This page is for people seeking information on Body Integrity Identity Disorder, or, BIID. Here are links to articles culled from various internet sites for the purpose of education on the subject or for personal enlightenment. If you have comments, suggestions, or additional articles and information for this page, please direct them to: firstname.lastname@example.org
There isn’t much research done on BIID to clearly state a cause or its exact origins. One of our forum members wrote this recently:
The best way to think about BIID is this:
It is a condition likely caused by a neurological defect in the brain that maps out your body. (There have been studies indicating that this may be true.) So our brains are telling us that we shouldn’t have certain use of parts of our body, even though logically, we KNOW that it is not physically true.
So it’s not able-bodied people “wanting” to have a disability. It’s able-bodied people whose brains are giving a body map that doesn’t match our actual bodies.
With this “body map” and our actual bodies not matching, you can imagine what kind of emotional grief this can cause. So many of us cope by “pretending” — we live our lives as close to our “body map” as possible, in order to relieve the symptoms of BIID. For me, that involves using a wheelchair full-time.
In order words, “pretending” keeps us emotionally balanced enough to live out our lives.
Not being able to “pretend” often leads to depression (suicide attempts for some), decrease in productivity and other negative emotional issues (such as panic attacks). I can tell you first-hand — it is not fun. I was so sure I was going to die.
It is NOT:
-an attempt to gain pity or sympathy.
-a psychosis (since we are aware that we’re not physically disabled).
-an attempt to gain benefits, such as welfare, disability benefits, preferred seating on public transit, etc.
-an attempt to minimize the legitimate suffering that people with disabilities may deal with.
-an attempt to use a wheelchair for convenience. If it rains or snows, I still wheel. If I’m blocked by stairs, I will not simply carry the chair up the stairs.
-a sexual fetish (for most… I can’t speak for everyone). Psychologists tend to think BIID is a sexual deviance. On its own, BIID is not sexual at all.
There is no cure. The only “cure” (which I don’t like) is to actually acquire the disabilities needed to match our “body maps.” I don’t like this cure because I want to believe that there is another alternative.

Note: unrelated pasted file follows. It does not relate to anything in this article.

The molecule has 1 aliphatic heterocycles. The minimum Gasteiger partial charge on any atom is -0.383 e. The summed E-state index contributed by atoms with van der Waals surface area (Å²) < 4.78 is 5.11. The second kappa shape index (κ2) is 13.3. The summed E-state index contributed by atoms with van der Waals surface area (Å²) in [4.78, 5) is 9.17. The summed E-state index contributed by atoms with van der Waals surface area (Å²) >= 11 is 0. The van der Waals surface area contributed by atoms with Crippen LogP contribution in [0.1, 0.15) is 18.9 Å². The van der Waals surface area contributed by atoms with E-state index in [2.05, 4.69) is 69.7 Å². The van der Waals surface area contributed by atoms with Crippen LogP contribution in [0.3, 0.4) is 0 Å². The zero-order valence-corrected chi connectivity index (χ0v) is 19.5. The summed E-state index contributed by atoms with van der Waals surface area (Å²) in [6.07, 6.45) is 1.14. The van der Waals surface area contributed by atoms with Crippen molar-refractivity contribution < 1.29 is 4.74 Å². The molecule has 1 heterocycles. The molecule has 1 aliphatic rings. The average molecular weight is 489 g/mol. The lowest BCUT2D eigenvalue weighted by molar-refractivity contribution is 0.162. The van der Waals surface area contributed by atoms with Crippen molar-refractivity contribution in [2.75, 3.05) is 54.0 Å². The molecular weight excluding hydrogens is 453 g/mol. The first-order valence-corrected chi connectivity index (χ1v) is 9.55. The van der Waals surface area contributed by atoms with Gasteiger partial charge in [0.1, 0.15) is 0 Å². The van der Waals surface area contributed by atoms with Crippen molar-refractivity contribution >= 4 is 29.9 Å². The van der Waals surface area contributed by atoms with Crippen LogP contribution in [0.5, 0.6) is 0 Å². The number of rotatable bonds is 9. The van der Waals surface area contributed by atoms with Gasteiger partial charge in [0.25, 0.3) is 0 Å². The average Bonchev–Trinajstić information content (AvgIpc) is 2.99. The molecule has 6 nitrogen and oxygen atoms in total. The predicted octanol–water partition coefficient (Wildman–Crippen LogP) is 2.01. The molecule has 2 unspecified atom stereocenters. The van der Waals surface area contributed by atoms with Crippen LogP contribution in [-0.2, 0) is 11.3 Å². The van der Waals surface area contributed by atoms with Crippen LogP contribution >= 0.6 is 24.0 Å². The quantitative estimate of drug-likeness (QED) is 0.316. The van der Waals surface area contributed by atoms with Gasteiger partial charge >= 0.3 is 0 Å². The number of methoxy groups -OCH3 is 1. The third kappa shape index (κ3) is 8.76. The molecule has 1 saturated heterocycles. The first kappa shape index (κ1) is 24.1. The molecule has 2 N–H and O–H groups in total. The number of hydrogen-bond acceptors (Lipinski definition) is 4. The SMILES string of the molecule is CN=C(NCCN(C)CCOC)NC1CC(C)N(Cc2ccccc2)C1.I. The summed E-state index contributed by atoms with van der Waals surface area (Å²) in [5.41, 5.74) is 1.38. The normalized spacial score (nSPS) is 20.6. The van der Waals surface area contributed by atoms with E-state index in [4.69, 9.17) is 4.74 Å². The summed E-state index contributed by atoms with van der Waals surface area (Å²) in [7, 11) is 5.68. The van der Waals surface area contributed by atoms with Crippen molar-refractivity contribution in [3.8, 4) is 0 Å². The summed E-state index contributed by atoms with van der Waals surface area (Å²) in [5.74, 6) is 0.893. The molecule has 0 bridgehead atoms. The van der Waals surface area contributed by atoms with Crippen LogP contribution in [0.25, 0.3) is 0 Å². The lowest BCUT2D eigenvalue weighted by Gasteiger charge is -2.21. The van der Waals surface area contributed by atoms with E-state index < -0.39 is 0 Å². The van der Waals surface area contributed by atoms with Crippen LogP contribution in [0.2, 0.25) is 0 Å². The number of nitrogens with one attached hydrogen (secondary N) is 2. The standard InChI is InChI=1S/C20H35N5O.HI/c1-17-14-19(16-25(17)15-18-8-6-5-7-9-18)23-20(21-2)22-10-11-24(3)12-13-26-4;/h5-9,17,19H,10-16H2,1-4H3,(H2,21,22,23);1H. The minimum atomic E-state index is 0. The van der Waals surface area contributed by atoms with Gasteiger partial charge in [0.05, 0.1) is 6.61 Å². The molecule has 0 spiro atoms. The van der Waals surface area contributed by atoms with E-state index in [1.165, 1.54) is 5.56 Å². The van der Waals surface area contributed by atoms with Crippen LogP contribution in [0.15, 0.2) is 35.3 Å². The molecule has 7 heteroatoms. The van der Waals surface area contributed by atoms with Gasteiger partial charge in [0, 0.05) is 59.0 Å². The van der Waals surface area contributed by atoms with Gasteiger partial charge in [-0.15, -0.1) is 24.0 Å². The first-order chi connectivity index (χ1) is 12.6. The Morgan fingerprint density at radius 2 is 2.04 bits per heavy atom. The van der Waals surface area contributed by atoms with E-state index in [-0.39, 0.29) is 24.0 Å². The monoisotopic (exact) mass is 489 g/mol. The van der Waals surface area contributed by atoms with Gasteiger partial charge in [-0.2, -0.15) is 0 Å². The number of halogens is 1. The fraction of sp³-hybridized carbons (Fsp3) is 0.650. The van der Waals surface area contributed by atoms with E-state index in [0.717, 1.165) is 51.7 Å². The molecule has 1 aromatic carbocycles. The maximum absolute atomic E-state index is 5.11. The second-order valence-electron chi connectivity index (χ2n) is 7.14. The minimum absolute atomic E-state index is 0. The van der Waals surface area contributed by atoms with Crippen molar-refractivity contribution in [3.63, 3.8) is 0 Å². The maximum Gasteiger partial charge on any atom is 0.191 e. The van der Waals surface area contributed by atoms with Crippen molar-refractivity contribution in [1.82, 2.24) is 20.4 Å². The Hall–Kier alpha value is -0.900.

Right now, I find that simply living my life in a wheelchair is already a good enough “cure.”
As Chloe said, it CANNOT be cured by having another disability. Some people with BIID have legitimate physical disabilities, but if the condition doesn’t match the “body map,” then it does nothing to help BIID.
It also CANNOT be cured with medication or therapies, as far as we know — nothing has been proven to work so far. So those who tell us to “get help”… well, what help? There is no “help” that has been proven to work.
-people with BIID tend to have a better understanding of many disability issues, particularly with discrimination, accessibility, employment and difficulties with social acceptance.
-people with BIID are often strong supporters (and sometimes advocates) for disability rights.
-people with BIID don’t see disability as a negative thing like many others do. We believe that having a disability doesn’t make you less capable, less of a person, less desirable or less intelligent.
-people with BIID often do their research. So if you’re someone with an SCI who wants to talk about incontinence, we’re okay with that and probably read up on it already.
-for some bizarre reason, many people with BIID tend to have completed higher education (such as university), so you’re dealing with people capable of intelligent debate.
I hope that helps you understand what BIID is and what BIID is not.
The following links to files are a collection of various articles and papers I’ve collected over the past few years. Most of these were posted on biid-info.org. To download a file, right-click on the link and select “Save link as…” from the contextual menu. Viewing files may require helper applications such as Adobe Reader or Microsoft Word.